Very quietly, the price of a barrel of oil has surged over the past year, nearly doubling, as OPEC's plan to pressure U.S. suppliers and spur global demand begins to pay off. And this is ahead of the OPEC led plan to cut production 1.8 million barrels per day to push prices higher.

Oil prices of $100 per barrel may not be on the horizon quite yet, but it's clear that OPEC's strategy to regain control of oil markets is working and it may be preparing to start squeezing billions more dollars out of U.S. consumers.

Image source: Getty Images.

OPEC's gamble is paying off

In 2014, OPEC threw oil markets into turmoil when it decided not to cut production to support prices above $100 per barrel. The working assumption for years had been that OPEC would just cut back a little to maintain prices, but OPEC saw that as giving up market share and future control of oil markets.

It was good for OPEC when oil prices were $100 per barrel, but between 2005 and 2014 oil markets had changed. High prices had driven consumers to smaller, more fuel efficient vehicles, and U.S. production had surged because of improvement in shale technology. You can see both in the chart below.

US Crude Oil and Petroleum Products Supplied Chart

US Crude Oil and Petroleum Products Supplied data by YCharts

By refusing to reduce supply, and actually increasing production over the next two years, OPEC would attempt to undercut U.S. supplies (giving OPEC more market share) and spur drivers to drive more and buy less efficient vehicles. You can see below that both trends have turned in OPEC's favor.

US Crude Oil and Petroleum Products Supplied Chart

US Crude Oil and Petroleum Products Supplied data by YCharts

Now that U.S. oil producers have cut back on investments in drilling and consumption is up, OPEC can start to squeeze markets in an effort to increase oil prices.

OPEC's big move in 2016

The trends above show that OPEC's strategy to regain market share and control is working. And now that trends are in OPEC's favor, the cartel made an agreement, along with a few additional countries, to cut production by 1.8 million barrels per day.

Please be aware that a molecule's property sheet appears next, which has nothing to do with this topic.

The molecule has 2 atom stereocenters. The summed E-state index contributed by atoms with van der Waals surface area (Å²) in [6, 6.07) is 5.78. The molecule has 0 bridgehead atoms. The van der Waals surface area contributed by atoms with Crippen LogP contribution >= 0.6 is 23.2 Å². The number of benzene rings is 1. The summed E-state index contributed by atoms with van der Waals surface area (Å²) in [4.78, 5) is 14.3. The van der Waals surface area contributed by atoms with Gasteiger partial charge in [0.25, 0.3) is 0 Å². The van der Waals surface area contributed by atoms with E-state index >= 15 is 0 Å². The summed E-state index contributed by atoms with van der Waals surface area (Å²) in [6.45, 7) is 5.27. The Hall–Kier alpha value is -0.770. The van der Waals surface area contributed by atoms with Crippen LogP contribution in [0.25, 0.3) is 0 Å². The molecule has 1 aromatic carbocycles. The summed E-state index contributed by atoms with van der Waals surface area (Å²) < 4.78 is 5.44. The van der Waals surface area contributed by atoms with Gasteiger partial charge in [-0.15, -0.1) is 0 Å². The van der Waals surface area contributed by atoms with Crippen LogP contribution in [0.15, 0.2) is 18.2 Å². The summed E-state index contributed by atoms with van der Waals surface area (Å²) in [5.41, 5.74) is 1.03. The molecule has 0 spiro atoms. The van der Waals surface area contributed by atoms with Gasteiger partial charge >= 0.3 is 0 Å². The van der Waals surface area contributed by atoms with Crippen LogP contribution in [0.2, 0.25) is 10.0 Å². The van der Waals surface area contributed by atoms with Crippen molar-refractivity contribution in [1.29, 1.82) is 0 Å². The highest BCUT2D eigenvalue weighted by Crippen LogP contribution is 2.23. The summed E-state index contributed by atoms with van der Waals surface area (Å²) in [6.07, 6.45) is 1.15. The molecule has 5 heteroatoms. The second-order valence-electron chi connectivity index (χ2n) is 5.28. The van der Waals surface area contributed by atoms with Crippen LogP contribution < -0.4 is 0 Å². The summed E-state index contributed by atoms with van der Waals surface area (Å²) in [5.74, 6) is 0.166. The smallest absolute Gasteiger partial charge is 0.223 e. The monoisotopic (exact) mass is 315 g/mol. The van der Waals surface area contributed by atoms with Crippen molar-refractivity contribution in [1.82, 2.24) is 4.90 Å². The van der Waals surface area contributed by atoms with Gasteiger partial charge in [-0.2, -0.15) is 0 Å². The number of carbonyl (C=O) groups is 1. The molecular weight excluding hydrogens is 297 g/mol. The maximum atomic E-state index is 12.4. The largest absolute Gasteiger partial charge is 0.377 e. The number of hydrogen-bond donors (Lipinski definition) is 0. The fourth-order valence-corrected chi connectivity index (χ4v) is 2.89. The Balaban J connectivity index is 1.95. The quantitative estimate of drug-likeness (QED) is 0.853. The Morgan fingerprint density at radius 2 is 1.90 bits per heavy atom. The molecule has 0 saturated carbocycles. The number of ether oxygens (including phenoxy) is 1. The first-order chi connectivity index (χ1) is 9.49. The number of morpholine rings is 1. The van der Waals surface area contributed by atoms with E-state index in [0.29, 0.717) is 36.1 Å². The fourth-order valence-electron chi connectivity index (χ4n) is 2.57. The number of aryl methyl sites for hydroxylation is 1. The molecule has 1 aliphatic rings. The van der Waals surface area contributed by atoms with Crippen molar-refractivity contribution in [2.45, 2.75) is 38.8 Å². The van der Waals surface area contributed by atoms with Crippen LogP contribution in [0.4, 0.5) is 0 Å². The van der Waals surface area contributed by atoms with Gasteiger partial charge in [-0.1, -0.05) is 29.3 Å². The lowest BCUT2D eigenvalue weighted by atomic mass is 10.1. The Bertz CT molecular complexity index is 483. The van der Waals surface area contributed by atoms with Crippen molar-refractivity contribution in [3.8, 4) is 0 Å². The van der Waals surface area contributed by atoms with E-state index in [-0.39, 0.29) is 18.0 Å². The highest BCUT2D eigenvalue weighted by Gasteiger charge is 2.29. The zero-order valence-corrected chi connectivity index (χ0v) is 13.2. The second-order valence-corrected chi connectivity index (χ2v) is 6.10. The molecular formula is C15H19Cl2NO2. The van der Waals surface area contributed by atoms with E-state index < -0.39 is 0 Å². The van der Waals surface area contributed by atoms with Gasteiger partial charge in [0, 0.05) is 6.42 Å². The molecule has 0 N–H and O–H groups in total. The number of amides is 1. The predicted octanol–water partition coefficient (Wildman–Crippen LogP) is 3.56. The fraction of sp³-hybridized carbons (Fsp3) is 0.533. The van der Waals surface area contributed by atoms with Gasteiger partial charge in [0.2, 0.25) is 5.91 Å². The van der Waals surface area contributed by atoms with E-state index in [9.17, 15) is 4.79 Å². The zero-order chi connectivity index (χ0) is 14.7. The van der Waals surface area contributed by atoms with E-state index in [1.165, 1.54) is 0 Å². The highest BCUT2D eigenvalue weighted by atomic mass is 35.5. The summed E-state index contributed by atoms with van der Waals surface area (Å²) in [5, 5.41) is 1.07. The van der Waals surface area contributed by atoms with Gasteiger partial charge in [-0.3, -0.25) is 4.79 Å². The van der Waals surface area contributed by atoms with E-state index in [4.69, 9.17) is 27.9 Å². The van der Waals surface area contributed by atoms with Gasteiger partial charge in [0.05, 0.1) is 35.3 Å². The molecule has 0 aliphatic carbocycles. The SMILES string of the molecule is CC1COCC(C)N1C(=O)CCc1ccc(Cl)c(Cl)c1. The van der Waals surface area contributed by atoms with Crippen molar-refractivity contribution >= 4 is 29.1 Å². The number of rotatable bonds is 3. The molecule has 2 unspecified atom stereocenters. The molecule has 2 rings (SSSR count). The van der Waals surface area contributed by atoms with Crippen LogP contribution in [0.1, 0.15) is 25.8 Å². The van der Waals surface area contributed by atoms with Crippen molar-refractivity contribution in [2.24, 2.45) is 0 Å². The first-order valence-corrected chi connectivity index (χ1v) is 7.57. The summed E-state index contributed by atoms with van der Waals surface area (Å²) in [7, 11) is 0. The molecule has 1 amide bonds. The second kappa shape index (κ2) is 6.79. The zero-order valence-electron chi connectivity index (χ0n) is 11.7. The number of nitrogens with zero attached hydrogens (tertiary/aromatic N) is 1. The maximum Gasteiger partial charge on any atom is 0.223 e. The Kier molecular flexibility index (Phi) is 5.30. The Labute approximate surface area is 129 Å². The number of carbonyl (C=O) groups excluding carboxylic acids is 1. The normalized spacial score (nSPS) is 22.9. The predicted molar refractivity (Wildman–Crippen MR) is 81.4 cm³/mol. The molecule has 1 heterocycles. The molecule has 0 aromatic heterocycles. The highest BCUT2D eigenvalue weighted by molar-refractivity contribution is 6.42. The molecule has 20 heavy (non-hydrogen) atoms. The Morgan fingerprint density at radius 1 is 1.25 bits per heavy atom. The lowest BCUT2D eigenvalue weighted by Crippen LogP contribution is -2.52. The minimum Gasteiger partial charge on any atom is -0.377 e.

Saudi Arabia cut its production to under 10 million barrels per day in early 2017, below what's been set forth in OPEC's broad agreement to cut production. So, for now, the cartel looks to be sticking to its plans to squeeze oil markets and push prices higher.

What's not yet clear is where oil prices will finally stabilize. OPEC learned the hard way that at $100 per barrel U.S. drillers will add supply so rapidly that markets will be oversupplied. It wouldn't be surprising to see oil settle between $60 and $80 per barrel.

Companies that will cash in on higher oil prices

If oil prices do rise, we can expect a lot of energy companies to be beneficiaries. One that should see a broad recovery is Baker Hughes (NYSE:BHI), the oilfield services company that's joining forces with General Electric's (NYSE:GE) energy business. As drilling increases in shale plays and offshore the companies will provide the services explorers need, giving them upside in oil without direct exposure to the commodity itself.

If prices rise far enough, we could see a big recovery in offshore drilling stocks as well. Seadrill (NYSE:SDRL) and Transocean (NYSE:RIG) are two of the biggest offshore rig owners and have been hammered by a lack of demand from low oil prices. But even a recovery to $70 or $80 per barrel could bring a surge in offshore rig demand. Both companies are still high risk, but if the supply and demand dynamic I laid out above means higher prices, both companies should benefit.

The companies that provide equipment and services to oil explorers will ride a broad wave of higher oil prices that already appears to be on the way without the risk of a single field or well's production. And that's why Baker Hughes, Seadrill, and Transocean are a great way to ride oil higher as OPEC takes control of the market.

Travis Hoium owns shares of General Electric. The Motley Fool owns shares of General Electric. The Motley Fool has a disclosure policy.